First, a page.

by Barry David Horwitz
“Hurt Village” evokes the pain of poverty.
“Hurt Village” by Katori Hall presents a vivid portrait of life in a run-down apartment in the projects in Memphis, Tennessee in 2010. Hall shows us the trapped and restricted life of a sweet and sympathetic young girl, Cookie (a joyous Chaz Shermil), who raps out her life for us in an introductory song. She is talented and wants to be a rapper, but her prospects seem brutally limited.
When we meet her preoccupied and oppressed mother, Crank, a recovering heroin addict (the emotional Jasmine Hughes), we hope that the aspiring and beautiful cosmetologist can get her life together. They live with her hardworking and imposing great-grandma called Big Mama (a powerful Kimba Daniels). Their life is the all too familiar project story of people who are struggling to get by, but don’t have the time to care for themselves or build a future. Jobs and school are nearly impossible to come by.
In the wooden walls of the abandoned Grace Temple Church in Oakland, the Ubuntu Theater Project speaks to us about gentrifying neighborhoods, and the near-hopeless plight of the people who are being moved out of the “Hurt Village” in Memphis. The same wounds are being inflicted on the neighborhood just east of Lake Merritt where we are seeing the play. That’s Ubuntu’s site-specific production in their “Threatened Homes” season in the run-down but still beautiful Eastlake church on 12th Avenue, in Oakland.
Hall gives us a story right out of the casebook of poverty, oppression, inequality, injustice, and hopelessness. She immerses us in the depths of sorrow and gives each character a turn at solo time and a rap “turn,” where he or she tells us how it feels to be sinking into the surrounding poverty. Their stories are true, too true, and eventually begin to take on the familiar documentary themes of hopelessness, petty crime, and drug dealing.
The harsh reality evoked by the powerful actors becomes too much of a good thing, even with the relief of talented rap artists. There’s no escape and lots of pain in this play, leaving the talented and powerful actors with little room to redeem Hall’s doomed characters. Still, “Hurt Village” does serve as a precise teaching tool for anyone who has missed the point of all the “Threatened Homes” and threatened human beings around us—in The Mission, in Oakland, in your city.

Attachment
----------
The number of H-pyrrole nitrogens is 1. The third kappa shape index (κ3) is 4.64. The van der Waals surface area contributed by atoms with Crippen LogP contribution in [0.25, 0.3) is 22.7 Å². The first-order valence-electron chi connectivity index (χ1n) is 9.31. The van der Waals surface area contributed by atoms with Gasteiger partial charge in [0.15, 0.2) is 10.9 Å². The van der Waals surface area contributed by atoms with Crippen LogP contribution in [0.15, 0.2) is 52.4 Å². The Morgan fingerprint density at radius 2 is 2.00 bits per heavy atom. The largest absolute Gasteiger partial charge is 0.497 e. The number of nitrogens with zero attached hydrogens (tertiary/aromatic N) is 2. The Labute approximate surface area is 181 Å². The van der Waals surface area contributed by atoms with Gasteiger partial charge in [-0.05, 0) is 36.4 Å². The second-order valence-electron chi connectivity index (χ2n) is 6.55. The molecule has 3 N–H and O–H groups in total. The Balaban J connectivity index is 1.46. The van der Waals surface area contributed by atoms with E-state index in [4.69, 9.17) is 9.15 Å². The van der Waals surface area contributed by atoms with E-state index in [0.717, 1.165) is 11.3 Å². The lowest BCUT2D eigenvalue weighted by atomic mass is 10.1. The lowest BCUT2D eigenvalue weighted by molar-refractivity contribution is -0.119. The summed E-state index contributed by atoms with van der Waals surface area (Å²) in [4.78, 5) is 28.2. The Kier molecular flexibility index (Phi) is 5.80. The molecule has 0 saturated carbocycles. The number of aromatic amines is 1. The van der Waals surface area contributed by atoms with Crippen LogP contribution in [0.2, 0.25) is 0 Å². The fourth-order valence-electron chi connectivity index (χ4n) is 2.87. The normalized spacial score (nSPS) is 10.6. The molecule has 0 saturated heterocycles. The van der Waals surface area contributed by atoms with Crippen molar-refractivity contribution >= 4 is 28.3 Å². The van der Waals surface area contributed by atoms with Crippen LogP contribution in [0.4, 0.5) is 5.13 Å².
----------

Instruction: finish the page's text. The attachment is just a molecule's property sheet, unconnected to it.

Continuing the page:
All the characters indulge in exciting streams of words, and then they backslide into their former dangerous behavior. When Buggy, Cookie’s father (the stoic Tyrone Davis), comes home from the Iraq War, he seems to offer a strong and solid presence. He does his best to resist the lure of the streets and his old buddies still taking out their frustrations on each other.
There is joy in the rap contests of Cornbread (Roberto Martin) and Skillet (Leonard Thomas), and in the sexy strutting of the seductive Toyia (Kelsey Delemar). But in this sordid setting, even Buggy, the soldier, cannot fight the overwhelming racism, oppression, and poverty. They come to a predictable fate, which robs the play of its drama, even while musically celebrating their exuberance, their inventiveness, and their genius.
Cookie is a bright and hopeful spot in the flurry of street scenes and family fights, but gets preyed upon by the local pimp, Tony C (Myers Clark). Writer Katori Hall and director Nataki Garrett make these scenes affecting and emblematic of how the people in the dying project are forced to treat each other.
The director gives us sweet hints of love and caring. But soon their crumbling apartments will be displaced by an ill-conceived housing plan, giving no one on scene any chance at all. At best, we have a lively celebration of rap and originality, as the inhabitants of Hurt Village, like Big Mama, who works at a grueling hospital job, try to figure out welfare and survival. Soon, they will all be kicked out, so the city can gentrify. As happened in New York, Memphis, San Francisco, Oakland, everywhere.
And the play sharply shows how people can slide back into drug selling and drug taking in that hopelessness. Where is the hope for these trapped people? We sit in the abandoned Grace Baptist Church not far from Lake Merritt, and we can see the same gentrification and selling of the neighborhood going on around us. In the world of this prolonged drama, the wait goes on too long, the talk becomes exhausting, and help is still far off. Hall has reproduced the experience of their poverty and their beauty for all of us.
How many times does displacement have to happen before we demand fair housing for all? How many wars do we need to fight? How many more generations must suffer before the overdue revolutions begin?
“Hurt Village” continues at Grace Temple Church through July 31. For further information, click here.
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“Hurt Village” by Katori Hall. Produced by Ubuntu Theater Project. Director: Nataki Garrett. Lighting Designer: Stephanie Anne Johnson. Sound Designer: Andrew Vargas. Costume Designer: Jasmine Hughes.
Cookie: Chaz Shermil. Crank: Jasmine Hughes. Buggy: Tyrone Davis. Big Mama: Kimba Daniels. Cornbread: Roberto Martin. Toyia: Kelsey Delemar. Skillet: Leonard Thomas. Tony C: Myers Clark. Ebony: William Oliver III.